The Coleman Institute Blog

Man with head in hands


Oct 19

October 11, 2019

What To Know About Boosting Energy After Stopping Opioid Medication

By The Coleman Institute

It happened again.

The office phones had just transitioned to the answering service for the evening when a call came through from a patient who had completed an accelerated opioid detox (not to be confused with ultra-rapid (anesthesia-using), hospital-based detox) three days earlier.


woman in field


Oct 19

October 5, 2019

How Do I Get Off Methadone?

By Andrew Rountree

I had the pleasure of seeing my patient Isabel (not her real name, but I love this name) in the office for her regular monthly Vivitrol injection.

Vivitrol is a long-acting, injectable form of naltrexone. Naltrexone is an opiate blocker, also called an opiate antagonist. When naltrexone is present in the system, there is “no room at the inn” for opioids. The receptors are blocked and opiates have nowhere to rest, so they simply leave. It is also non-addictive. This is why naltrexone is gaining more and more popularity as a form of Medication-Assisted Treatment (MAT) for people with Opioid Use Disorder.


Man standing outside on a gloomy day


Oct 19

October 3, 2019

There Are Alternatives to Using Suboxone to Stop Pain Medications and Withdrawal

By Andrew Rountree

As family practitioners, my colleagues and I are receiving more and more information from the DEA and other government agencies about prescribing opioid pain medications to patients.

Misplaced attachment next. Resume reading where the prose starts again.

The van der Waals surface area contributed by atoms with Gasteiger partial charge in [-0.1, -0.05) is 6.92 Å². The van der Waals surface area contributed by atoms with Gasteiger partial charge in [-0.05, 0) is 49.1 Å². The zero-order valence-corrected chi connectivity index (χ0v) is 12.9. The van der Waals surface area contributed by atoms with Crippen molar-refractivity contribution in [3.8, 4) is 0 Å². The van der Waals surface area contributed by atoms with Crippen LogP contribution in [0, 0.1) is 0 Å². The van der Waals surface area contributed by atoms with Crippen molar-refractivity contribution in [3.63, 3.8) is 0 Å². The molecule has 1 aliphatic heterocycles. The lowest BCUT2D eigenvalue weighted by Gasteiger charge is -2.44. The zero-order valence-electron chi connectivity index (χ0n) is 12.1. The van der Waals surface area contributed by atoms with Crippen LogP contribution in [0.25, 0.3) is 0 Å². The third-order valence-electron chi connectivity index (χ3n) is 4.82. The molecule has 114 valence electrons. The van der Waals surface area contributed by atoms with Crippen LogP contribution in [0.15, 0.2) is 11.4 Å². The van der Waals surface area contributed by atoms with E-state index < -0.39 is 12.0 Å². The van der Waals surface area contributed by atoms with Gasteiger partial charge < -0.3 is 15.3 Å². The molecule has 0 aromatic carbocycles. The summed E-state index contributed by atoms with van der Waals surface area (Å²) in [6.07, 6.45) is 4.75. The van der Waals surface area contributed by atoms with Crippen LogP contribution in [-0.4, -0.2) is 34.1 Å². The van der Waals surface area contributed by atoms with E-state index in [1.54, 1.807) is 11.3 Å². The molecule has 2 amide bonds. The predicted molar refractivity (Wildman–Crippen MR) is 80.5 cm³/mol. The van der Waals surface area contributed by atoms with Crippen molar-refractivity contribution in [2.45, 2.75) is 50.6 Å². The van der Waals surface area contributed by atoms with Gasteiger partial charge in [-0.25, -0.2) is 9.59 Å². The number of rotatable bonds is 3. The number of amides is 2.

Lit cigarette with smoke


Sep 19

September 30, 2019

Opioids, Tobacco, and Relapse

By The Coleman Institute

When patients come to the Coleman Institute for Addiction Medicine to detox off various addictive substances such as heroin, fentanyl, Percocet®, Dilaudid®, Roxicet®, or any other derivatives of morphine, they aren’t feeling their best.


One Thing To Remember


Sep 19

September 29, 2019

The Single Most Important Thing to Know When Detoxing off Opioids, Alcohol, or Benzos

By Andrew Rountree

A body, left to its own devices, manages pretty well.

Breathing, digestion, circulation, and metabolism are all nicely orchestrated with only the minimal input from the inhabitant of said body. A little food, a little water, a little oxygen, and the body is good to go.


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